Wednesday, April 20, 2011

Happy Spring!

My lovely blog followers, 'tis Spring. I lived in the South my whole life before coming to NYC. We never really got all that excited about Spring, because it was...not that different from any other season.

But here, Spring is a huge deal. HUGE. Let's celebrate. Writing contest.

Write a story using 100 words or fewer. Include the following words in the story:


Winners are eligible for one of the following:

  • A reduced-price ebook conversion ($250)

  • A query critique (

  • First 5 pages "when would I stop reading evaluation" (

Contest closes in 24 hours. Please note, at the end of your entry, which prize you're interested in.

I'm not sure how many winners there'll be. :) It's Spring, after all.


  1. I splash my face with cold water from the tap and sink to the green tiles. The audition was brutal.

    Outside, the sky is darkening with a spring storm. Jeté, pirouette, again, plié, jump!

    Tucked in my legwarmer is my secret ingredient, my snowy dynamite. It clings to my fingers like pollen. I lick it off, savoring the bitter taste, electric jolt, and get up to do the dance again.

    Thanks for the contest! :)

  2. During March, spring was a hopeful dance partner waiting for an opportunity to cut in. Now green exploded from trees and lawns, an impossible neon that made Zarabeth squint. Her car was coated with pollen, giving the sky blue paint an ochre tinge. She fought back a sneeze.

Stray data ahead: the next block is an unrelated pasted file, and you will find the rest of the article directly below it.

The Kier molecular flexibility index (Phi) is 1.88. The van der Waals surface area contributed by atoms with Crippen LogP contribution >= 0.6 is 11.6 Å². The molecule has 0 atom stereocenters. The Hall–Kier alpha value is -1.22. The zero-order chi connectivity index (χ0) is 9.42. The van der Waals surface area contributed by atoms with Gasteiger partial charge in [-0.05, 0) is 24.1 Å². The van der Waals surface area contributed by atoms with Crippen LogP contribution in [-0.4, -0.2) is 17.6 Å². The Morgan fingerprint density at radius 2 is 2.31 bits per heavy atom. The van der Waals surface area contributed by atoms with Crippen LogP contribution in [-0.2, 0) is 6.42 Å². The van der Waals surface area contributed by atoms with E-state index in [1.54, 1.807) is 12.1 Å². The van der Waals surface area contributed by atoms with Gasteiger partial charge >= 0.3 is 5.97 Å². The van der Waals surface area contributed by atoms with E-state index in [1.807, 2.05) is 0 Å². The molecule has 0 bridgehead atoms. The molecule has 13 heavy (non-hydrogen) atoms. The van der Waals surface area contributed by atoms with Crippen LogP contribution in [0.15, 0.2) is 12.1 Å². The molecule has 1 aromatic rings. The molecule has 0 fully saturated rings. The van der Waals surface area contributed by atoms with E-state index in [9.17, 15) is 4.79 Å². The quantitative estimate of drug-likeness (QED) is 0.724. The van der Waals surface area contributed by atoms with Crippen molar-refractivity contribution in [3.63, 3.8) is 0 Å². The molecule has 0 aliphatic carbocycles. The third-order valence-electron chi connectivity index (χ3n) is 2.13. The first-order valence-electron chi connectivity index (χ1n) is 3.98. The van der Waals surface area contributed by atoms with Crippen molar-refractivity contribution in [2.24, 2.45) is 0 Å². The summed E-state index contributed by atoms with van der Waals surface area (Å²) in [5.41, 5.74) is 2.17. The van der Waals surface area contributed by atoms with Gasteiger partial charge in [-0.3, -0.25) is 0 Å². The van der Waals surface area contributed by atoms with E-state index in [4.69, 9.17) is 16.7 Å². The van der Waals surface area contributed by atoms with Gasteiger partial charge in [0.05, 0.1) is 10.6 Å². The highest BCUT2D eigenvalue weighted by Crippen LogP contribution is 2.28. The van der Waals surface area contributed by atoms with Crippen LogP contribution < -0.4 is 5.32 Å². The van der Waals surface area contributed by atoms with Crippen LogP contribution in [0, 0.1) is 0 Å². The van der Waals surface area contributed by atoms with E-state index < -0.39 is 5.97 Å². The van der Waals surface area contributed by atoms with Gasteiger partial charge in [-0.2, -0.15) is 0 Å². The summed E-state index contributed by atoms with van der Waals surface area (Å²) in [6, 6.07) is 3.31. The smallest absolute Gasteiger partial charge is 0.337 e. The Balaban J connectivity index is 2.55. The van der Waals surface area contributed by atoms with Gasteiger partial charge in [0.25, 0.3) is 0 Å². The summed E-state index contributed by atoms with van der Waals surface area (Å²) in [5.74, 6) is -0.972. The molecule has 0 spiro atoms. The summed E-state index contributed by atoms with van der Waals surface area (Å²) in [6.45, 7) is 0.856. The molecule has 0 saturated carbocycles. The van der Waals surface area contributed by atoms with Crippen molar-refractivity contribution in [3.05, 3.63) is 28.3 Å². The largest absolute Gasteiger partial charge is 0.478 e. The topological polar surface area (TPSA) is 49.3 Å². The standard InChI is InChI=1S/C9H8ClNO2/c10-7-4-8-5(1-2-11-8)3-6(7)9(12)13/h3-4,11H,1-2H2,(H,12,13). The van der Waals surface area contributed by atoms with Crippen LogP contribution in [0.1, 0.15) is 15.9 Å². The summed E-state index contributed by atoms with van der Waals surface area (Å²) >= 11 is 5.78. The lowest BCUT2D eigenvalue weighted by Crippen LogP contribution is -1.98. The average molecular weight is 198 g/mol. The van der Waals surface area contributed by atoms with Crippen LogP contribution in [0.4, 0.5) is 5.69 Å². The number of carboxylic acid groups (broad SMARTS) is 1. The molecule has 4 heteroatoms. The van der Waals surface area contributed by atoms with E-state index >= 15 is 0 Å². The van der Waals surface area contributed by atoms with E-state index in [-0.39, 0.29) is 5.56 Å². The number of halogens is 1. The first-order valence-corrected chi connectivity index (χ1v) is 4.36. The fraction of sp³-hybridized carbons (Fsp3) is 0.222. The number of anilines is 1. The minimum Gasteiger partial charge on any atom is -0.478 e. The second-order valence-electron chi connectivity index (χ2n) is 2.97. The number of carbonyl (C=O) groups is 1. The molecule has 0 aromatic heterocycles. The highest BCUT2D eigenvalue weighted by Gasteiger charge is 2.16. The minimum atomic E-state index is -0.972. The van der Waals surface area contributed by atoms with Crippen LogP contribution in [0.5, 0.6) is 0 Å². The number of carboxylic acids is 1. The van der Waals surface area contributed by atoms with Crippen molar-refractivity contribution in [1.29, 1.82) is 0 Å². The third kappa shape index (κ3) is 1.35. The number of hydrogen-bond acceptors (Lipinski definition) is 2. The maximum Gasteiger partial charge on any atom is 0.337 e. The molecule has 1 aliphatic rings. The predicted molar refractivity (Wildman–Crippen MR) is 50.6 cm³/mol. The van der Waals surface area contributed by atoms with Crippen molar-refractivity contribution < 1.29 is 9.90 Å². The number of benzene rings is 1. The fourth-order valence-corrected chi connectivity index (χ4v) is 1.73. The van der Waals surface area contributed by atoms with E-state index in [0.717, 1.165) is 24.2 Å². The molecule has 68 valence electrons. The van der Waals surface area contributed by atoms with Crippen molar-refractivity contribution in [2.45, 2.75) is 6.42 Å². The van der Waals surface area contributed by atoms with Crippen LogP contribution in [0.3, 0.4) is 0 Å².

Today her credit card would suffer. She didn’t need an expensive haircut, but Andre’s herb-infused spa water made it feel worth every penny.

    “Jump your bones, mama!”

    From the balcony, a male co-ed eyed the expanse of leg revealed by her shorts.

    Oh, right. That came part and parcel with spring, too.


    Best I could do on a dime. :)

  3. I had been looking at the sky so long, the pollen from the tree next to me began to cake on my face like bad concealer.

    I heard a sound behind me, and jumped. “Oh, it’s just you.”

    “He’s not coming,” Jarrett said pointedly.

    My eyes watered. “Of course he is. What boyfriend rents a skywriter and doesn’t propose?”

    He ran his hand down my cheek and looked at his dusty finger. “Green isn’t your color,” he remarked.

    A motor roared above us.

    “It’s him!” I shouted, craning my neck.

    The writing read, “It’s over.”

    Then continued. “I’m gay.”

    I'd like the 5 page critique.

  4. In honor of spring, a spring story:

    He’d lived his whole life inside the water, its green whispers cushioning him like a dimly dappled nest. It was a boring world, or it had been until he’d learned to swim. Then he’d explored everything from the sucking mud to the upper layers, pale with sky. Dots of pollen floated at the surface the day he clambered onto the rock, dry air rasping crisp through his lungs. It was half joy and half fear that made the frog take his first wild jump. He didn’t notice his tail falling free, back into the water.